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Monday, 20 February 2012 19:44

Snapping points to lines in R

Written by  German Carrillo
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This time I show how to snap points to lines in R. The case study is the assignment of trajectory points (e.g. from a GPS device) to a road network.

 


Snapping points to lines is a common task when dealing with points that have to be located over lines for some specific reason.

One of the most common applications is to locate trajectory data on a road network. As such, it is a georeferencing problem that aims to get enhanced locations of trajectories getting rid of their deviations by using road networks as reference.

This problem, also called point-to-curve matching, is one of the simplest approaches for map-matching algorithms, which can also include topology, probability and fuzzy logic, among others. A complete review of map-matching algorithms is given by (Quddus et al., 2007).

In terms of free and open source software for Geomatics (FOSS4G), libraries such as Java Topology Suite (JTS) and its port to C called GEOS provide classes and functions that can be used to snap points to lines. Some examples on how to use them are provided by P. Ramsey (using SQL and PostGIS functions), Marcello Benigno (using GRASS) and GeoTools User Guide.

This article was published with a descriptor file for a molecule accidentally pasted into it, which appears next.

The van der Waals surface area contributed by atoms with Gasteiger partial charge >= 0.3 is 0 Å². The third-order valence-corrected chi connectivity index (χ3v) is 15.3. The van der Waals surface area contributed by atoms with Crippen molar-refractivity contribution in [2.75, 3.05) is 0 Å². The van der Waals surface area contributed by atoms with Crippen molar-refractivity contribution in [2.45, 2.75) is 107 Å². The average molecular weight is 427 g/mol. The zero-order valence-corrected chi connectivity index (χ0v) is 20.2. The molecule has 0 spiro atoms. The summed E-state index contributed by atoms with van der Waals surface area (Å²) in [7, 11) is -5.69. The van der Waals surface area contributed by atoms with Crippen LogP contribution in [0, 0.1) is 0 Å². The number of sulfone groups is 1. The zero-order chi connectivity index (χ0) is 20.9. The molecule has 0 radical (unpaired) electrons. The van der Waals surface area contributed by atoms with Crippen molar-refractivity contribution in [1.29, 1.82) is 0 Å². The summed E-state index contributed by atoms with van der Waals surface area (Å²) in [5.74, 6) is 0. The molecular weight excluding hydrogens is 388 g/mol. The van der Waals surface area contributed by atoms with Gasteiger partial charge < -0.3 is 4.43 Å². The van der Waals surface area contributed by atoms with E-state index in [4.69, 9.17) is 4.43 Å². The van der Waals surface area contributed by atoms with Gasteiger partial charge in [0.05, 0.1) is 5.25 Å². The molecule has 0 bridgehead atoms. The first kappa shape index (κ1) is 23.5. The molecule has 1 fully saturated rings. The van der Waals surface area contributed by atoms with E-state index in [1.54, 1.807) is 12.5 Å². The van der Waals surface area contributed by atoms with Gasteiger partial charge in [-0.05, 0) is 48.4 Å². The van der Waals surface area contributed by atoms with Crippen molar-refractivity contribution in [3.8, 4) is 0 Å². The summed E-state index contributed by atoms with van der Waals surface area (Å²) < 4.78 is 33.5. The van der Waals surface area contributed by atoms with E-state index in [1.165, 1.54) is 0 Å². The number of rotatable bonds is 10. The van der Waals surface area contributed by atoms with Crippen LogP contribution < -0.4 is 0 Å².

However, the R package rgeos, which is the R interface to GEOS, still doesn't provide those functions and one has to build his own ones. In the rest of this post I will show you my solution, which snaps the trajectory points to the nearest points lying on the road network.

First, import some road data into R (you can download the shapefile from this link, source: OpenStreetMap), don't forget to adjust the path to the data:

 

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require("rgdal")

crs = CRS("+proj=tmerc +lat_0=0 +lon_0=9 +k=1 +x_0=3500000 +y_0=0 +ellps=bessel +datum=potsdam +units=m +no_defs")
l = readOGR(dsn="/docs/geodata/munster/osm/", layer="subset_street_graph")
proj4string(l) = crs

 

Import trajectory data from http://ifgi.uni-muenster.de/~epebe_01/pm10/All4_1a.txt and ensure that both (road network and trajectory) have the same projected reference system (for distance calculation):

 

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x = read.csv("http://ifgi.uni-muenster.de/~epebe_01/pm10/All4_1a.txt")
x$t = as.POSIXct(strptime(do.call(paste, x[c("Date", "Time")]), "%Y/%m/%d %H:%M:%S"))
m = matrix(c(x[,2],x[,1]),ncol=2)
df = data.frame(x$t, x[,5],x[,6])

p = SpatialPointsDataFrame(coords=m,data=df,proj4string=CRS("+proj=longlat +datum=WGS84"))
p = spTransform(p,crs)


Define the functions nearestPointOnSegment, nearestPointOnLine, this way:

 

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nearestPointOnSegment = function(s, p){
# Adapted from http://pastebin.com/n9rUuGRh
ap = c(p[1] - s[1,1], p[2] - s[1,2])
ab = c(s[2,1] - s[1,1], s[2,2] - s[1,2])
t = sum(ap*ab) / sum(ab*ab)
t = ifelse(t<0,0,ifelse(t>1,1,t))
x = s[1,1] + ab[1] * t
y = s[1,2] + ab[2] * t
c(x, y, (x-p[1])^2 + (y-p[2])^2) # Return nearest point and distance
}

nearestPointOnLine = function(coordsLine, coordsPoints){
nearest_points = vapply(2:nrow(coordsLine),
function(x)
nearestPointOnSegment(coordsLine[(x-1):x,], coordsPoints),
FUN.VALUE=c(0,0,0))

# Return coordinates of the nearest point in this line